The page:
A recent study published in The Astrophysical Journal Letters examines a new technique for measuring the mysterious force known as dark energy by using our nearest galaxy, the Andromeda Galaxy. More specifically, the researchers are studying how dark energy can be measured by measuring the mass and motion between Andromeda and our own Milky Way Galaxy as they move towards each other, which are slated to collide in the next few billion years. While this new technique is still in its infancy, it holds the potential to help scientists develop more efficient methods of measuring dark energy, which is estimated to comprise approximately 68 percent of the entire universe.
Image of the nucleus of the Andromeday Galaxy and a slew of its billions of stars. (Credit: NASA, ESA, J. Dalcanton, B.F. Williams and L.C. Johnson (University of Washington), the PHAT team and R. Gendler)
“Dark energy is a general name for a family of models you could add to Einstein’s theory of gravity,” said Dr. David Benisty, who is a postdoctoral research fellow at the University of Cambridge, and lead author of the study. “The simplest version of this is known as the cosmological constant: a constant energy density that pushes galaxies away from each other.”
Dark energy was first identified in 1998, and astronomers have attempted to study dark energy by measuring the mass of distant objects, such as galaxies in the early universe, and their speed as they move away from us. However, this is the first time astronomers are attempting to study dark energy by measuring the mass of a nearby object, in this case the Andromeda Galaxy, along with its speed as it moves towards us.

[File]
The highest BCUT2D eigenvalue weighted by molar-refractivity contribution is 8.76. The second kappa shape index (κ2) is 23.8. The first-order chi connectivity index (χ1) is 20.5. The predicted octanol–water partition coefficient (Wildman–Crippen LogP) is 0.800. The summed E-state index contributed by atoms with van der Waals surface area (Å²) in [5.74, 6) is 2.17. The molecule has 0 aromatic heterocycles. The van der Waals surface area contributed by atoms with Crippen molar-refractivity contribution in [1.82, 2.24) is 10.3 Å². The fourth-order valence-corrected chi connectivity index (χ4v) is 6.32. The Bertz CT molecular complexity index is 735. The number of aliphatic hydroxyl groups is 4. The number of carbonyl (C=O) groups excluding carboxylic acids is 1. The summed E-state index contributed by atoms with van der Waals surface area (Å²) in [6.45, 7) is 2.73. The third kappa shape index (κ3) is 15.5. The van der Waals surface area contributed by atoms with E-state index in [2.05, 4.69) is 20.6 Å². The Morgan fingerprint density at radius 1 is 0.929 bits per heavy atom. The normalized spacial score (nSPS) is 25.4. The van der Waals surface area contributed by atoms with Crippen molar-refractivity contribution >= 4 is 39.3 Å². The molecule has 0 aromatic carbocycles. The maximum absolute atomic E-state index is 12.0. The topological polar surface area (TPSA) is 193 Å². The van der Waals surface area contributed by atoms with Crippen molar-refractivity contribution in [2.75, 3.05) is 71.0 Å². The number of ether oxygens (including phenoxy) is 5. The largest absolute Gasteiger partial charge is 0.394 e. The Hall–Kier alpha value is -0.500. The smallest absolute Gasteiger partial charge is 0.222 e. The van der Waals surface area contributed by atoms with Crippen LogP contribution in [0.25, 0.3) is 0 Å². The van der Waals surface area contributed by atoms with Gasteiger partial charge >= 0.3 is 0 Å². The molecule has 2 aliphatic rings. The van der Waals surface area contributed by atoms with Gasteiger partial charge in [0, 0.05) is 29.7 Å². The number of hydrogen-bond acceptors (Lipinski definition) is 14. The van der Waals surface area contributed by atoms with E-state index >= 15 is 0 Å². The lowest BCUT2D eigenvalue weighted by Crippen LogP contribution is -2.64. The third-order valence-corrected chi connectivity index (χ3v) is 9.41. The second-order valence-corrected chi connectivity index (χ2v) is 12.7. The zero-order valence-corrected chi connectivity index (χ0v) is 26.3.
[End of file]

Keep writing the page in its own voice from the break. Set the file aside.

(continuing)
“Andromeda is the only galaxy that isn’t running away from us, so by studying its mass and movement, we may be able to make some determinations about the cosmological constant and dark energy,” explains Dr. Benisty.
Through this new technique, the astronomers found an upper limit for the cosmological constant that measures 5.44 times higher than from measuring objects from the early universe, as has been the case until now. While findings show promise for using nearby galaxies, specifically from what’s known as the Local Group, the team emphasizes this does not constitute a direct measurement of dark energy.
Next steps for this research include potentially using NASA’s James Webb Space Telescope to provide more precise measurements of the mass and motion of Andromeda, which they say could assist in decreasing this current cosmological constant upper bound.
“Dark energy is one of the biggest puzzles in cosmology,” said Dr. Benisty. “It could be that its effects vary over distance and time, but we hope this technique could help unravel the mystery.”
What new discoveries will scientists make about how to measure dark energy in the coming years and decades? Only time will tell, and this is why we science!
As always, keep doing science & keep looking up!